When we took this test, my resident classmates and I didn’t think much of it. When I went back to do my MBA at the University of Michigan, however, we had a more useful experience. Our entire class spent a day with Jeff de Graff, the author of The Innovation Code as he walked us through his personality assessment model. Unlike the Myers-Briggs model, his approach was highly functional: you have only four tendency categories that are assessed, and your test tells you what blend of the categories you are. His categories tend to balance each other. If you are more data-driven, this score might be higher than your free-form creativity score. If you are more authoritarian, your HR/people skills score might be a bit lower. de Graff uses a color scheme to define this. It was such a robust model that my MBA class used it for our entire two-year program: my teammate would often make a comment that his “red” tendencies were coming through when he shared a particularly detailed and glorious Excel model with us during an evening conference. We would all chuckle because we instantly understood what he meant! No further explanation was needed. This approach actually pre-empted some disagreements along the way. Hey! I’m a Blue! Sorry if I sounded a bit bossy there…
STRENGTHS VS NON-STRENGTHS
de Graff’s model got me thinking as I did a little self-reflection over my MBA years… I had spent many years defining myself as a “surgeon.” But what did this really amount to at the end of the day? I didn’t feel like I fit that classic TV-doctor stereotype, nor did I want to. And what if I hadn’t gone into surgery? Or healthcare in general? What if I had a been a “regular” person? What did I bring to the table that wasn’t solely dependent on my medical license and board certifications? As physicians, we are often pigeonholed. You’re a doctor. You can’t be anything else because, well… you’re a doctor. But you had character strengths that got you into this career, right? Did those magically disappear when medical school slapped that label upon you? What have you carried with you along the way, and what did your training make you jettison? Because despite what people may claim, residency changes you. It’s often for the better… but not always.
After a bit of soul-searching and internet digging, I came across the Clifton Strengths Finder site. I found this to be particularly helpful. After years of surgical training and evaluations and more degrading feedback than anyone should ever have to endure [because as we all know, surgeons tend to eat their young], I found this site to be a little oasis. The basic premise of the Clifton approach is to identify your strengths. Forget about your weak points– who needs them? Rather than spend your energy trying to be something you’re not, what if you devoted time developing valuable skills you already possess? Wow! Talk about working at your maximum potential! I loved this idea. After taking this test and looking at my results, I felt like I was reading a mirror of my soul. Cheesy, I know… but it gave me great clarity as to what I should continue to strive for and what I should perhaps let slide in life. You can’t get everything done. Something will get left on the table. At the end of the day, you just have to hope that you picked up all of the truly important things when you were loading up your pockets.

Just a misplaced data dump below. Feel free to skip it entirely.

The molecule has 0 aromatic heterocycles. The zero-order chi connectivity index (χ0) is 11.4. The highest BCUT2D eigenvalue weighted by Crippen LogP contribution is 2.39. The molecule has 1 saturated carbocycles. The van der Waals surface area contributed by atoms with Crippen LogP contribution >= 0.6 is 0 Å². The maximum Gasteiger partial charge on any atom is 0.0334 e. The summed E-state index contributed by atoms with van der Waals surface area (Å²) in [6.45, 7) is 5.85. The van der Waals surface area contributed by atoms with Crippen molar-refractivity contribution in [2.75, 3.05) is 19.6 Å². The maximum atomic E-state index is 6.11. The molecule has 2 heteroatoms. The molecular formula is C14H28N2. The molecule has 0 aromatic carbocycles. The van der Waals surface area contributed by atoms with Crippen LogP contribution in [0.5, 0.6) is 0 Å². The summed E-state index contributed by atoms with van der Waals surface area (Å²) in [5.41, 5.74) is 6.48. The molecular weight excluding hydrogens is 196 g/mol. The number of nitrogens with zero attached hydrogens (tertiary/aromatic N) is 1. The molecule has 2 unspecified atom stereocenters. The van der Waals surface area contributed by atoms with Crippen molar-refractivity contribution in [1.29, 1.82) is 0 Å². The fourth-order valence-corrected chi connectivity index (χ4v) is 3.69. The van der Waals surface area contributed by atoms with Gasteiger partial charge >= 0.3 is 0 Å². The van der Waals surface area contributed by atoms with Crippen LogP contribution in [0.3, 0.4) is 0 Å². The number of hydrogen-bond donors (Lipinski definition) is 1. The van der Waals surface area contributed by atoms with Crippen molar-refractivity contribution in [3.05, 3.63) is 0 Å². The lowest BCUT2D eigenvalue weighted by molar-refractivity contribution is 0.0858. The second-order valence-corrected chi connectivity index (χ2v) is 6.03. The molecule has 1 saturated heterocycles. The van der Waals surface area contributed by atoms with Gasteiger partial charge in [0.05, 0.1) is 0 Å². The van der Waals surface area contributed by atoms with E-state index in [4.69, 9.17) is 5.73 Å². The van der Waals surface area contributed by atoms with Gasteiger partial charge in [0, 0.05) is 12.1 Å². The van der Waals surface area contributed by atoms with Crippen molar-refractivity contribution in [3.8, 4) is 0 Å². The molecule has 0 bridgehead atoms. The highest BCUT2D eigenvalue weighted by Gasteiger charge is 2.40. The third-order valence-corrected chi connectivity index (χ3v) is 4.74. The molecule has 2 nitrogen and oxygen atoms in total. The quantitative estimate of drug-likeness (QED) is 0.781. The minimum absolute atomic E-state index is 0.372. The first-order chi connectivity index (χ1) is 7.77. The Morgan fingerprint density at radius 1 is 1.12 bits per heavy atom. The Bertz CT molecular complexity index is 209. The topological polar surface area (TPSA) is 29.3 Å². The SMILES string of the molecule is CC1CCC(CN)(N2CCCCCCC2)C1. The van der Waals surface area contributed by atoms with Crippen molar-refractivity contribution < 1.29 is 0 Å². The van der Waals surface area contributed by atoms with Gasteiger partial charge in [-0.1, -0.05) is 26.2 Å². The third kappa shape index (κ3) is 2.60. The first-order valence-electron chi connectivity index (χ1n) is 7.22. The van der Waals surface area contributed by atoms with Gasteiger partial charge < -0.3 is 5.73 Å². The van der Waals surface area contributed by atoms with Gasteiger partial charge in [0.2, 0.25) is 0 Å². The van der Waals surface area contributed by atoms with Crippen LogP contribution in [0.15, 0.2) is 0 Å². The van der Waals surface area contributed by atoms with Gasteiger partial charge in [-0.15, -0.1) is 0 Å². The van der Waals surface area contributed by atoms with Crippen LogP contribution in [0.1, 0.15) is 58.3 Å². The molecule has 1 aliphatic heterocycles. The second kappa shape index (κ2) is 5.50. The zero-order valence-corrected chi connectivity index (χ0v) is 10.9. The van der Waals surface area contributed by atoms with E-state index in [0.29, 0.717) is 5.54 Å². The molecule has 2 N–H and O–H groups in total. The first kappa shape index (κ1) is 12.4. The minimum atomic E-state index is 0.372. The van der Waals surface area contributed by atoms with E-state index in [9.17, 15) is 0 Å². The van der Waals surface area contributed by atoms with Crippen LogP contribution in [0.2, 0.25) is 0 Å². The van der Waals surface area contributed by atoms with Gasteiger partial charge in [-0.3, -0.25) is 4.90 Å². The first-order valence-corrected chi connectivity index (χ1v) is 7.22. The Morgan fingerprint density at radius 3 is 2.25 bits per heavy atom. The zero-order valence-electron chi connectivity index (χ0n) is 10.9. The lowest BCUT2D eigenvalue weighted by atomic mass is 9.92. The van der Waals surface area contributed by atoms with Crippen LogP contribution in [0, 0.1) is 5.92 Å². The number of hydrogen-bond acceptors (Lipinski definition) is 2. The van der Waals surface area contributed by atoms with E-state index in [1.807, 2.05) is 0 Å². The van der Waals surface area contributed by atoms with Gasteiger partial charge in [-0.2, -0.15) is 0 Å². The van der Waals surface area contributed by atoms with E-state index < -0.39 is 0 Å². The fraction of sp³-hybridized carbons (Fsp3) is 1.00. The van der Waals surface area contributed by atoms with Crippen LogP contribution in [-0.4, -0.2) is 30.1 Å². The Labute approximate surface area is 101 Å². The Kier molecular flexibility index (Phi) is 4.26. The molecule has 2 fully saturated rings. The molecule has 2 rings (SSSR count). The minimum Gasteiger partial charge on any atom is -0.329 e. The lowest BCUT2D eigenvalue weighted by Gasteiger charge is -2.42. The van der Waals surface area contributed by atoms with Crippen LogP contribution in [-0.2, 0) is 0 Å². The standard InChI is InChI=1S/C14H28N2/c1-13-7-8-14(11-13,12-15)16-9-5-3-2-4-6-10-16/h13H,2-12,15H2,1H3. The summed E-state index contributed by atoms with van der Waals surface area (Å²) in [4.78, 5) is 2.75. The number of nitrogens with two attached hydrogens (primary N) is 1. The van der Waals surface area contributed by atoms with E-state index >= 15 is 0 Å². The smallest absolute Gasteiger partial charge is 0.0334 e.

MAKING THE MOST OF YOUR DAY
Your time is valuable. How can you make your day count? Yes, you can make little checklists or “bucket lists” as you go through life, but that can take a lot of energy. Wouldn’t it be helpful to go into your routine knowing what you can do easily and knowing where you should ask for help?
Despite what medical school or your attending may have told you, take a minute to examine your strengths. It’s worth it. You have much to accomplish! Make the most of what you’ve got. It may be a little touchy-feely, but as humans… that’s what we do.
So if you haven’t seen the TLS Leadership Blueprint in the past, it might be worth a click. Take a minute to reflect on the structure of your life and how others relate to you. We sometimes take these details for granted.
As for the personality assessments mentioned here, I should state up front that I am not associated in any way with these sites or entities. I just found them to be valuable. I hope you take a few minutes to look them over. If you decide to spend a little time to actually take these tests and think about your results, so much the better. As I’ve gone on in my career, I see so much value in these reflections. I wish that someone had knocked me over the head with them back in my younger days.
As always, I hope that these musing give you pause. If you find another site or self-reflection useful along the way, it would be great to hear your feedback! These are only what I’ve found to be helpful along the way and are by no means comprehensive. Definitely room for dialogue in this category…
Be open to new ideas, my friends, no matter how squishy they may seem. You might surprise yourself. But draw the line at drum circles and group sharing that involves a bouncing ball. Those meetings never end well. Ever.
Until next time…